After 55-year-old Steve Cooksey was diagnosed with type 2 diabetes in 2009, he knew he wanted to approach the disease differently from the way his two diabetic family members had. “I went home and realized that to eat their way required more and more insulin," he says. For some reason, "My blood sugar should have been going down, but it wasn’t.” A few months after he was diagnosed, Cooksey abandoned the traditional diabetes diet in favor of the so-called paleo diet — a high-protein, low-carb food plan, likened to a “caveman diet,” that minimizes processed foods and emphasizes meats and vegetables. Within a month, Cooksey was able to stop taking all his medications, including those for diabetes, hypertension, and high cholesterol. He still checks his blood sugar regularly, and it’s always within normal ranges. “I have normal blood sugars for normal people, not just normal blood sugars for a diabetic,” says Cooksey, whose website, Diabetes Warrior, explains the benefits of a paleo diet for diabetes. The Potential Benefits of a Paleo Diet for Diabetes Cooksey isn’t alone. In recent years, the popularity of the paleo diet has skyrocketed, with many of its proponents touting the approach as an effective way to improve health and lose weight. A study published in August 2015 in the European Journal of Clinical Nutrition (ECJN) suggests that people with type 2 diabetes who followed a "caveman diet" were able to improve their blood pressure, blood sugar levels, and cholesterol by significant amounts in just two weeks. Other study participants who followed a traditional diet recommended by the American Diabetes Association saw little to no improvement. The participants were given enough food to prevent them from losing weight, eliminating the possibility that Continue reading >>
The Paleo Diet And Diabetes: Preventing And Healing Type 2 Diabetes
50% of Americans are pre-diabetic. Can getting back to your ancestral roots reduce your risk? We’re in the midst of a diabetes (type 2) epidemic. The global burden of diabetes doubled from 1980 to 2014, and it is rising rapidly in low to middle income families and countries. (1) The World Health Organization predicts that by the year 2030, diabetes will be the 7th leading cause of death in the world. (2) Today, 50% of Americans are classified as pre-diabetic or diabetic, despite experts being in agreement that the standard American diet (SAD) figures centrally in the pathogenesis of “diseases of civilization,” such as diabetes. (3) Can getting back to your ancestral roots and adopting a Paleo diet reduce your risk or reverse pre-diabetes and diabetes? What is Diabetes? After you eat a meal, your food travels from your gut to your liver, and finally into your bloodstream. In order to get blood sugars from your bloodstream INTO the cells, your pancreas releases insulin, which signals cell receptors to take up glucose. Insulin’s job (amongst many other tasks) is to lower your blood sugar levels and deliver the glucose to your tissues to fuel activity and cellular processes. Suffering from Diabetes or blood sugar imbalance? Grab our FREE Diabetes Guide & 7 Day Meal Plan here! Type 1 diabetes is an autoimmune condition in which the beta cells of the pancreas do not produce insulin. This is where the wonders of modern medicine save the day, providing lifesaving insulin that can be delivered after each meal. This condition requires the use of exogenous (i.e., medication) insulin to survive. Although this article will not address type 1 diabetes, there is still a crossover benefit from making the suggested changes (i.e., you use less insulin after each meal). Type 1 dia Continue reading >>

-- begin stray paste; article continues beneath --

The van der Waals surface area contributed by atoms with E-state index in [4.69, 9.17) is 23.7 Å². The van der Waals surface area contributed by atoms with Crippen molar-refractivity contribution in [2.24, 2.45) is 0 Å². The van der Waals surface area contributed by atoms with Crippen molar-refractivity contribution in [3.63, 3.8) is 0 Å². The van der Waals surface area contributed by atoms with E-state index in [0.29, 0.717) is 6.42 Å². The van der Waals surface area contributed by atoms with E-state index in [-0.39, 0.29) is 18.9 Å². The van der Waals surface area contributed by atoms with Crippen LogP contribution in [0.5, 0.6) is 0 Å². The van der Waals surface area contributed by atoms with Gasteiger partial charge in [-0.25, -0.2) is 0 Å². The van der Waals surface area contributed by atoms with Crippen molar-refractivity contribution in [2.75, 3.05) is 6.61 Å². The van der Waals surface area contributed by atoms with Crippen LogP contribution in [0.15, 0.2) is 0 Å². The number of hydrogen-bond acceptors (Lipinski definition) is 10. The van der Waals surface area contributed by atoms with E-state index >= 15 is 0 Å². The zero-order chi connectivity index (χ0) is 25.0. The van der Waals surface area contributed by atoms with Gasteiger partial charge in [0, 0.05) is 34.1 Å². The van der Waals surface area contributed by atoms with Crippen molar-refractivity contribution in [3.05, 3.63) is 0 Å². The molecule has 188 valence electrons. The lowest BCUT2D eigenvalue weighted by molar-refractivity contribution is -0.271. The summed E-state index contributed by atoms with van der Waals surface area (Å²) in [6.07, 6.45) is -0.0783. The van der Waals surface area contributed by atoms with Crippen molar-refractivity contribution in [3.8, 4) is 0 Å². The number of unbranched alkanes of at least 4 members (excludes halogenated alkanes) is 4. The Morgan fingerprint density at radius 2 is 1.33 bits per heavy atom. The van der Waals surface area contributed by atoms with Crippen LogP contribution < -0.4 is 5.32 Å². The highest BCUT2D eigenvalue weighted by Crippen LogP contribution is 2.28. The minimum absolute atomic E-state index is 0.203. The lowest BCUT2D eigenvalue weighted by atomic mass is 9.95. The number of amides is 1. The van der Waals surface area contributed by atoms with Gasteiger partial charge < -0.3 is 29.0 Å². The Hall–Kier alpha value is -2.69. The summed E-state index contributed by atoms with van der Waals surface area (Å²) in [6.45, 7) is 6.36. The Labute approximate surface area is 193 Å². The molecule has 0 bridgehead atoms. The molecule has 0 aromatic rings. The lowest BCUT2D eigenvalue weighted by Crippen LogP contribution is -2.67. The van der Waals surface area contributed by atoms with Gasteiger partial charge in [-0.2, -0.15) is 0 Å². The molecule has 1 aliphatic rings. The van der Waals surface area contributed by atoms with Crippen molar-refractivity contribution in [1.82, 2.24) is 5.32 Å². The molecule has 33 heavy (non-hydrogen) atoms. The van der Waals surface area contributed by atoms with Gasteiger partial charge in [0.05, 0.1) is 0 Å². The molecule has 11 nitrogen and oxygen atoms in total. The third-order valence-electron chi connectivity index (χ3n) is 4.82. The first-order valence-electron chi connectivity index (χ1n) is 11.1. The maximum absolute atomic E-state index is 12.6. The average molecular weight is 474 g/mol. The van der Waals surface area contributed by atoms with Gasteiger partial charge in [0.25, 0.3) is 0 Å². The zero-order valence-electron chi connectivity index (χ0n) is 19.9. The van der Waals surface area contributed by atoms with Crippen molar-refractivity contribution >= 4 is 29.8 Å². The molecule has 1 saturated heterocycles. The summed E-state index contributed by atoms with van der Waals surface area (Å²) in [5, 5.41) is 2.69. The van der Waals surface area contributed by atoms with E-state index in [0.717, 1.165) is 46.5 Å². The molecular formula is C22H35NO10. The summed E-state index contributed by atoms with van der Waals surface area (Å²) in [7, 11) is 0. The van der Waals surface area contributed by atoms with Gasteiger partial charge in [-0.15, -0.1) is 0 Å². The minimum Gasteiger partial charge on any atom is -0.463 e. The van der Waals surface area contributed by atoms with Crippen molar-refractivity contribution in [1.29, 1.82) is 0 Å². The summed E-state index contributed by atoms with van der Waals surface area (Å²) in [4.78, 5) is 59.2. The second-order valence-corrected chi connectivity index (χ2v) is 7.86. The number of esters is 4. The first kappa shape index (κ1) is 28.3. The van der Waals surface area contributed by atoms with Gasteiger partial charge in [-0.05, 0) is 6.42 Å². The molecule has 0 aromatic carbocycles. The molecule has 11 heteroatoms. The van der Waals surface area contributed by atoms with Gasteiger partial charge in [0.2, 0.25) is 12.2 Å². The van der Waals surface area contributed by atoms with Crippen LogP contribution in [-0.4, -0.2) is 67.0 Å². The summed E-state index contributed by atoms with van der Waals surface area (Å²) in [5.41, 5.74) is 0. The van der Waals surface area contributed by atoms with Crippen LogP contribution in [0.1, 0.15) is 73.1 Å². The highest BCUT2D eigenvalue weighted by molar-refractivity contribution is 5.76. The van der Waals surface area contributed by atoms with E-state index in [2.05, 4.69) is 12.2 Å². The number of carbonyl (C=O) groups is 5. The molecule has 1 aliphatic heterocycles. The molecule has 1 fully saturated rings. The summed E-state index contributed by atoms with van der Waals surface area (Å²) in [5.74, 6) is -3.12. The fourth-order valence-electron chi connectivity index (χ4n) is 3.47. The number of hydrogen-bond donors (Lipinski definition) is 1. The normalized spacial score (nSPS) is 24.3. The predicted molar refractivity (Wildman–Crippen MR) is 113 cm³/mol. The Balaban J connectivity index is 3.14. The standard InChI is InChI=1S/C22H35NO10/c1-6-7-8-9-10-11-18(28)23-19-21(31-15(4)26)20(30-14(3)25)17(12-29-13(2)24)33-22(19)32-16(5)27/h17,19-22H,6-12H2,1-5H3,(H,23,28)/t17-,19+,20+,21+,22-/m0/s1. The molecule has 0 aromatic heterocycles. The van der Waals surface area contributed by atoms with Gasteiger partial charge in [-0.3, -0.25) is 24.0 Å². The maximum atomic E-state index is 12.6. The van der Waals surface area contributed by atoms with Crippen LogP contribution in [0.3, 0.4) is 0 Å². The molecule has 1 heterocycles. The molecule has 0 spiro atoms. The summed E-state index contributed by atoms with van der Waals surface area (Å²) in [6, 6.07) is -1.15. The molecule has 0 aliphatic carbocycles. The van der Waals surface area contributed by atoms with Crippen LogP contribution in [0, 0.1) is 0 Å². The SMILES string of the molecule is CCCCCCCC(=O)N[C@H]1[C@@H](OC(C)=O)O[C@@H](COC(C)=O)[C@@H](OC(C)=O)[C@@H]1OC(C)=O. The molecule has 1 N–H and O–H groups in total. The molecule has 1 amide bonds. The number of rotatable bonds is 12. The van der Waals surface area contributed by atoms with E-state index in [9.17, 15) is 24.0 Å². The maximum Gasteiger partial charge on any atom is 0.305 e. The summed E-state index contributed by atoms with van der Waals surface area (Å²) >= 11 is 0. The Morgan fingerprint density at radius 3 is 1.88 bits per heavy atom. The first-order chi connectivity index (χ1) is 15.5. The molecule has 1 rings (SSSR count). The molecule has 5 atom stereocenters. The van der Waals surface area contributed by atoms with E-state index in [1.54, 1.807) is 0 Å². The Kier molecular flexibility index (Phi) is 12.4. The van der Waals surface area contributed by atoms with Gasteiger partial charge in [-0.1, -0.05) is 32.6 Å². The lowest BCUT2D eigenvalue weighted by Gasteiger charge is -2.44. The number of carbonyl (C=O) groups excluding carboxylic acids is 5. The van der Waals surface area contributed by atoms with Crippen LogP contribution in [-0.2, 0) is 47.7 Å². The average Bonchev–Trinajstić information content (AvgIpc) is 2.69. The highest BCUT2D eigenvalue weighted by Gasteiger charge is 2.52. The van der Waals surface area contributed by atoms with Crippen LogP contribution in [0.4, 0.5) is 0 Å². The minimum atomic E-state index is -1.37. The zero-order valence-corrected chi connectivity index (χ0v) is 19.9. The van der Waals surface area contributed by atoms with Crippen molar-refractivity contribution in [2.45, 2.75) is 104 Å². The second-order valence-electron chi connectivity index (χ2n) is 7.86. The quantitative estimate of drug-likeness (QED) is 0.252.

Paleo And Diabetes Risk | Eat This Not That
Diabetes experts warn against one of the popular dietary lifestyles. Lots of meat, healthy fats, veggies, and no dairy, grains, or processed sugar of any kindthose are the main principles of the highly popular Paleo diet, which loyal followers credit for everything from losing weight to curing adult acne. With celebs like Jessica Biel and Kobe Bryant embracing the dietary lifestyle, you would think it's a foolproof way to slim down and stay healthy. But not necessarily, says a new study out of the University of Melbourne; it's far from being one of the best 50 zero belly tips ever A study published in the nature journal Nutrition and Diabetes reveals that researchers found Paleo-esque diets to be a problem for the pre-diabetes mice they tested. Here's how it went down: One group of rodents went from a diet of 3% fat to a diet with 60% more fat and only 20% carbs. The other group ate their normal diet. Although the researchers were testing to see if a high-fat, low-carb diet would be beneficial for those with pre-diabetes (translation: checking to see if a Paleo-like diet could help), they actually found the opposite. The high-fat, low-carb group actually gained more weight than the constant group after eight weeks, doubling their fat mass from 2% to 4%. Their insulin levels rose, and they also had worse glucose intolerance. "This level of weight gain will increase blood pressure and increase your risk of anxiety and depression and may cause bone issues and arthritis," said Professor Sof Andrikopoulos, lead author of the study. "For someone who is already overweight, this diet would only further increase blood sugar and insulin levelsand could actually predispose them to diabetes." The mice examined in the study were, however, sedentary. Any healthy weight-loss program Continue reading >>